It was a bone-chilling Halloween night, leaving our legs and fingertips tingling from the cold. My friend Linda, my older sister Marianne and I were making our way back home, three long blocks away, after filling our sacks with candy. Linda complained that her thighs were numb, so we had a brilliant idea. “Let’s cut through.” We knew we would save time by cutting through people’s property, even though we knew it wasn’t socially acceptable. And so the cut-through began. First Dennison, then Lexington, then our street, Northfield. Just three blocks. We picked up our pace. Our short steps turned into long jogs.
I was quite proud of my sweets stash. My new orange plastic pumpkin with the black handle was chock full of candies and goodies. I knocked on a lot of doors to earn that candy. I couldn’t wait to get home to show my parents.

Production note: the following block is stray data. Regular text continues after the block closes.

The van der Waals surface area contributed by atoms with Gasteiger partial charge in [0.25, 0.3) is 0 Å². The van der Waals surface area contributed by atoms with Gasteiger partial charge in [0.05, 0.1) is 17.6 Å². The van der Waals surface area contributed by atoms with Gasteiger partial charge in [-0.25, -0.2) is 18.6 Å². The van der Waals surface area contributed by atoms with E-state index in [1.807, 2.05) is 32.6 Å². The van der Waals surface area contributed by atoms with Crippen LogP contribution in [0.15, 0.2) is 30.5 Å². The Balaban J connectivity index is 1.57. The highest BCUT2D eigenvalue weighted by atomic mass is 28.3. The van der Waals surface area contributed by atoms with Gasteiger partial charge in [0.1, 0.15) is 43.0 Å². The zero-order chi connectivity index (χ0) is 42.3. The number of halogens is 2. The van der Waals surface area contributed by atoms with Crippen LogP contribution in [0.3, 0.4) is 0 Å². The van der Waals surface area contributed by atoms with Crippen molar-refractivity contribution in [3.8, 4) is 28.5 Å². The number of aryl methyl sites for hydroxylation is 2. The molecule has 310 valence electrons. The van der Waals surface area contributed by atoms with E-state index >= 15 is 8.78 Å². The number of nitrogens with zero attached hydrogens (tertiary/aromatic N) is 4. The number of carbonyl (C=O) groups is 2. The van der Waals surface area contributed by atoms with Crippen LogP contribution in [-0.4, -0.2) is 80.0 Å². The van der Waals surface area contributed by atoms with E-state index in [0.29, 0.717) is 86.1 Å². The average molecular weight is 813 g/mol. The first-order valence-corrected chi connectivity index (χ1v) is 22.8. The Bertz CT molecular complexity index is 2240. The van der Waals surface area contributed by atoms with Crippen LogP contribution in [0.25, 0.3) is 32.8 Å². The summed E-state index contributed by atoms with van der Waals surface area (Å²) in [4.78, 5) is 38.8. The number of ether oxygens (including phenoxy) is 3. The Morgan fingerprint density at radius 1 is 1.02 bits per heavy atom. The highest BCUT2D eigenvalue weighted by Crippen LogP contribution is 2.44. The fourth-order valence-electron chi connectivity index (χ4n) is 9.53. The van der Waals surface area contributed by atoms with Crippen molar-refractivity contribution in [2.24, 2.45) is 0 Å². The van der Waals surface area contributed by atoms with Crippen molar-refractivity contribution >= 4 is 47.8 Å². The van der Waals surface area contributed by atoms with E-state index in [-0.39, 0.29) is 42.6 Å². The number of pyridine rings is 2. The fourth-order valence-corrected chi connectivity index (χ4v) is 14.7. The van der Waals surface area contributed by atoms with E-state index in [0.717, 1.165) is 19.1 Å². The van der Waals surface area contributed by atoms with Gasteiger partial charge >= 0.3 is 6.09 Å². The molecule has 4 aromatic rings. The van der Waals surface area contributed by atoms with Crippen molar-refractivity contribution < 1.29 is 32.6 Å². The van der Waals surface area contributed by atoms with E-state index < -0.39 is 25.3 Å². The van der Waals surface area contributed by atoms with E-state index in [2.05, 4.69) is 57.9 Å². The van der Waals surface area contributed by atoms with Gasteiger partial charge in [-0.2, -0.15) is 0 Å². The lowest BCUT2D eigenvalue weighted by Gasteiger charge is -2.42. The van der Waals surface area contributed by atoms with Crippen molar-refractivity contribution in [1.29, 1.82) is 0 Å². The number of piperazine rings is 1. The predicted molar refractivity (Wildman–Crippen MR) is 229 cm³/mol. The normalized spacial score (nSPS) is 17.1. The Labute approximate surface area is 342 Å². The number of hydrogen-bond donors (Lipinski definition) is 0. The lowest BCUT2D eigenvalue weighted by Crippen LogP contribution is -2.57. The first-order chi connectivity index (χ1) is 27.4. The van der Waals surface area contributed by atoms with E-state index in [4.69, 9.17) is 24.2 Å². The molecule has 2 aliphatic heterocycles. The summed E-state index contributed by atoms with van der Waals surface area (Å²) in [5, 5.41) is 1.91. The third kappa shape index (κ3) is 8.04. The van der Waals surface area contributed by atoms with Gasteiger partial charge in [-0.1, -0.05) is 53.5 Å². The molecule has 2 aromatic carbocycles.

From the darkness between Lexington and Northfield came two masked teenage boys, much taller than us, running, shouting “A-r-r-r-r-r-r” and grabbing at our goodies. I fell down, and so did my teeming pumpkin, spilling some contents on the ground. I was so startled, I didn’t even stop to retrieve my lost candy. The three of us ran as fast as we could to Northfield. We stopped to catch our breath only when our feet touched the sidewalk. That experience left such an indelible impression on my young eight-year-old mind that I vowed never to cut through people’s property ever again. (The impression, of course, was reinforced by my parents when my sister and I told them what happened).
The experience taught me an important life lesson: When you think of taking short cuts, don’t. Take the long way around. In the end, you will be safe (or even sane) and further ahead in the process.
How often does that little voice inside of you say “Oh, just put in the basic information. No one will know the difference.” Taking the time to think something through, do the extra research or write a content-rich report is worth it in the end. Next time you’re tempted to take that shortcut, take the long way around instead.